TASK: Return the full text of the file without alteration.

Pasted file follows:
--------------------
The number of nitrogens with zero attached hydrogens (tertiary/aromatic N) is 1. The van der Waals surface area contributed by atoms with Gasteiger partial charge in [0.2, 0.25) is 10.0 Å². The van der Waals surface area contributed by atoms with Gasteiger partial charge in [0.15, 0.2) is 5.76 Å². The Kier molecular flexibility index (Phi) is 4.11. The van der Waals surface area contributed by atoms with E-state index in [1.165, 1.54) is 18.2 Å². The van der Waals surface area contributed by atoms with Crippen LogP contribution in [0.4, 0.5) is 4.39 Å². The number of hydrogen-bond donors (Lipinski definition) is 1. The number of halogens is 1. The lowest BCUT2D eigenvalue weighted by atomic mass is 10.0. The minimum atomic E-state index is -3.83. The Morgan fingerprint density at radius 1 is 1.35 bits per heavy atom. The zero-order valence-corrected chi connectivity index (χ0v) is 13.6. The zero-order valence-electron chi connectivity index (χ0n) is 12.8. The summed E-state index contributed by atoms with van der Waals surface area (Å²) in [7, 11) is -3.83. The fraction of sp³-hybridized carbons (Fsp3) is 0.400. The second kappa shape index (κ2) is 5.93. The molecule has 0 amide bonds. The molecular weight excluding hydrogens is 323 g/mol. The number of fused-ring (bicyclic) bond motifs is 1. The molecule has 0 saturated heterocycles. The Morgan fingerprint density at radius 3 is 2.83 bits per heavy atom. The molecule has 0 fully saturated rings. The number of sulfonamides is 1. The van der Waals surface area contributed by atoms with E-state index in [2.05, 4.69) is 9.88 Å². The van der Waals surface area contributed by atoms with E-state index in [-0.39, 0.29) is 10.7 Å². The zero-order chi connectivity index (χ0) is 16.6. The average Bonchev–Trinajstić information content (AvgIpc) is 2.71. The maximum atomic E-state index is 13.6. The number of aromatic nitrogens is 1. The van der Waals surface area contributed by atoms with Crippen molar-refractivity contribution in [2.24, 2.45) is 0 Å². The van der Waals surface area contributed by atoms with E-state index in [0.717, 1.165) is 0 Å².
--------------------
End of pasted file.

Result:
The number of nitrogens with zero attached hydrogens (tertiary/aromatic N) is 1. The van der Waals surface area contributed by atoms with Gasteiger partial charge in [0.2, 0.25) is 10.0 Å². The van der Waals surface area contributed by atoms with Gasteiger partial charge in [0.15, 0.2) is 5.76 Å². The Kier molecular flexibility index (Phi) is 4.11. The van der Waals surface area contributed by atoms with E-state index in [1.165, 1.54) is 18.2 Å². The van der Waals surface area contributed by atoms with Crippen LogP contribution in [0.4, 0.5) is 4.39 Å². The number of hydrogen-bond donors (Lipinski definition) is 1. The number of halogens is 1. The lowest BCUT2D eigenvalue weighted by atomic mass is 10.0. The minimum atomic E-state index is -3.83. The Morgan fingerprint density at radius 1 is 1.35 bits per heavy atom. The zero-order valence-corrected chi connectivity index (χ0v) is 13.6. The zero-order valence-electron chi connectivity index (χ0n) is 12.8. The summed E-state index contributed by atoms with van der Waals surface area (Å²) in [7, 11) is -3.83. The fraction of sp³-hybridized carbons (Fsp3) is 0.400. The second kappa shape index (κ2) is 5.93. The molecule has 0 amide bonds. The molecular weight excluding hydrogens is 323 g/mol. The number of fused-ring (bicyclic) bond motifs is 1. The molecule has 0 saturated heterocycles. The Morgan fingerprint density at radius 3 is 2.83 bits per heavy atom. The molecule has 0 fully saturated rings. The number of sulfonamides is 1. The van der Waals surface area contributed by atoms with E-state index in [2.05, 4.69) is 9.88 Å². The van der Waals surface area contributed by atoms with E-state index in [-0.39, 0.29) is 10.7 Å². The zero-order chi connectivity index (χ0) is 16.6. The average Bonchev–Trinajstić information content (AvgIpc) is 2.71. The maximum atomic E-state index is 13.6. The number of aromatic nitrogens is 1. The van der Waals surface area contributed by atoms with Crippen molar-refractivity contribution in [2.24, 2.45) is 0 Å². The van der Waals surface area contributed by atoms with E-state index in [0.717, 1.165) is 0 Å².